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Published 31 October 2016
Workforce reforms feature heavily in Lord Carter of Coles’ recent hospital efficiency recommendations, and the NHS is facing huge pressure to reduce spending. So what are the options, asks Mark Hunter.
Northern Devon Healthcare NHS Trust (NDHT) has become the first NHS trust to enter the homecare market. It follows a successful bid to run Devon Cares – a new homecare service contract for Devon County Council and two Clinical Commissioning Groups (CCGs).
The trust has been appointed as ‘prime provider’ – which means it will not deliver care directly but manage homecare companies caring for around 1,500 people a year to ensure continually improving quality and consistency of service.
The deal means staff will receive improved pay and support arrangements as well as opportunities for training and a clearer career path which could lead to jobs as registered nurses. Crucially, staff will be paid for their time to travel between clients.
“Care workers do a really important job and we are investing more into these contracts to ensure that they will be paid for all the hours they work and that they receive at least the national living wage,” says Devon County Councillor Stuart Barker, cabinet member with responsibility for adult social care.
The NDHT says the move will allow it to influence the quality of care given outside hospitals and ensure providers are working to support patients’ ability to live independently. It is also hoped that Devon Cares will boost recruitment and retention in the local homecare market and give providers greater certainty, so they can plan for the future.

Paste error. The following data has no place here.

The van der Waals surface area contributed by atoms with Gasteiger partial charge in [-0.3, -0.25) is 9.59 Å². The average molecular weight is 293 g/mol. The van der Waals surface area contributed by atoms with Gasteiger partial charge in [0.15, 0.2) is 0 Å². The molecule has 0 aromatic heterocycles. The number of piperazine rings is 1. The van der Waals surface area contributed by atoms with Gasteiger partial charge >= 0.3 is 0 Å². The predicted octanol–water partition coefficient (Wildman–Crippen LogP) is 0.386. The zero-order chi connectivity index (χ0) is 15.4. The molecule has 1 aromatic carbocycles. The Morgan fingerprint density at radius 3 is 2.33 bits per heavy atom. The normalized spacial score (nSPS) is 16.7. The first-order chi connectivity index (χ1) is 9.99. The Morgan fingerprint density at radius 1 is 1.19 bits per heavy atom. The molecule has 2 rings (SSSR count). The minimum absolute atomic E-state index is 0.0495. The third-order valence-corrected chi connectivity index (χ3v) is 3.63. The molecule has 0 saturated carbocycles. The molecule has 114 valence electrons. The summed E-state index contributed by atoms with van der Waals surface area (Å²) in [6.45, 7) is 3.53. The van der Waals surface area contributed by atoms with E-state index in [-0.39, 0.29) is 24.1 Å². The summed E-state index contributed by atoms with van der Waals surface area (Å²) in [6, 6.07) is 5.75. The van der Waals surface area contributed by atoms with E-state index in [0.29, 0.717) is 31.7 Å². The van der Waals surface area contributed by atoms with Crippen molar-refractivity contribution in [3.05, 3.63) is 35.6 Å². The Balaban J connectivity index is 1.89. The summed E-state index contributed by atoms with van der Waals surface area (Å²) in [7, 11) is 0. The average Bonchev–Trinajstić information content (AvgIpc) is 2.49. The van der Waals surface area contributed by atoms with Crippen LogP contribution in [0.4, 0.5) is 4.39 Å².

DAC Beachcroft Partner Hamza Drabu, who specialises in advising health commissioners and providers on commercial and contractual issues, says that models such as Devon Cares will be of great interest to others across the country.
“This is a model that involves both the integration of commissioning between the two CCGs and the local authority, as well as integration between an NHS trust and a range of homecare providers. This allows for a more joined-up approach to homecare commissioning as well as the organisation of homecare provision. The Trust has set up a process allowing for homecare providers to periodically apply to join a framework that it can sub-contract services to.”
Drabu adds that it would be possible for this kind of service to be provided through an outcomes-based accountable care model, if NHS and local authority commissioners agreed to join forces as commissioners and include homecare services within the scope.
Councillor Izzi Seccombe speaks on community wellbeing for the Local Government Association and is the leader of Warwickshire County Council. She says the idea of acute trusts managing homecare is a good one. “This is a complex area but there are a number of models of acute trusts and councils coming together to improve homecare,” she says. “And better trained staff will be able to keep people out of hospital which is cheaper, plus people are far happier and get better sooner at home.”